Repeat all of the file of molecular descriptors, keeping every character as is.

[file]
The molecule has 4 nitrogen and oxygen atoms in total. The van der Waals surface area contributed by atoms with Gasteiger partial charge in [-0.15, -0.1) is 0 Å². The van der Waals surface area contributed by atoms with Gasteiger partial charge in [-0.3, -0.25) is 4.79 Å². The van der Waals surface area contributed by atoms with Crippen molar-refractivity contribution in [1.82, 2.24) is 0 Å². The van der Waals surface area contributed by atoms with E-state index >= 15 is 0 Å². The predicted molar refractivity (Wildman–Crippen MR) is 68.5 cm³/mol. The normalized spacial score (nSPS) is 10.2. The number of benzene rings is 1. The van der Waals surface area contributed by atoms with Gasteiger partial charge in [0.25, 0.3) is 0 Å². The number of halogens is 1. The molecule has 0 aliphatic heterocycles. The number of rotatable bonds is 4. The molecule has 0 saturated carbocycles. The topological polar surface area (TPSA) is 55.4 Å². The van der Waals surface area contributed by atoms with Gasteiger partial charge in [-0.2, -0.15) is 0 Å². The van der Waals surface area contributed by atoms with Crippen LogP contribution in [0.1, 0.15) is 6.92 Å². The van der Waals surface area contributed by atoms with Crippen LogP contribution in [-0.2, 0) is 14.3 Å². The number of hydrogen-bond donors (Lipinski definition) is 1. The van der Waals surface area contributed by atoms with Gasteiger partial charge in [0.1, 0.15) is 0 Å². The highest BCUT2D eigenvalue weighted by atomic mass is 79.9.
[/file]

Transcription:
The molecule has 4 nitrogen and oxygen atoms in total. The van der Waals surface area contributed by atoms with Gasteiger partial charge in [-0.15, -0.1) is 0 Å². The van der Waals surface area contributed by atoms with Gasteiger partial charge in [-0.3, -0.25) is 4.79 Å². The van der Waals surface area contributed by atoms with Crippen molar-refractivity contribution in [1.82, 2.24) is 0 Å². The van der Waals surface area contributed by atoms with E-state index >= 15 is 0 Å². The predicted molar refractivity (Wildman–Crippen MR) is 68.5 cm³/mol. The normalized spacial score (nSPS) is 10.2. The number of benzene rings is 1. The van der Waals surface area contributed by atoms with Gasteiger partial charge in [0.25, 0.3) is 0 Å². The number of halogens is 1. The molecule has 0 aliphatic heterocycles. The number of rotatable bonds is 4. The molecule has 0 saturated carbocycles. The topological polar surface area (TPSA) is 55.4 Å². The van der Waals surface area contributed by atoms with Gasteiger partial charge in [-0.2, -0.15) is 0 Å². The van der Waals surface area contributed by atoms with Crippen LogP contribution in [0.1, 0.15) is 6.92 Å². The van der Waals surface area contributed by atoms with Crippen LogP contribution in [-0.2, 0) is 14.3 Å². The number of hydrogen-bond donors (Lipinski definition) is 1. The van der Waals surface area contributed by atoms with Gasteiger partial charge in [0.1, 0.15) is 0 Å². The highest BCUT2D eigenvalue weighted by atomic mass is 79.9.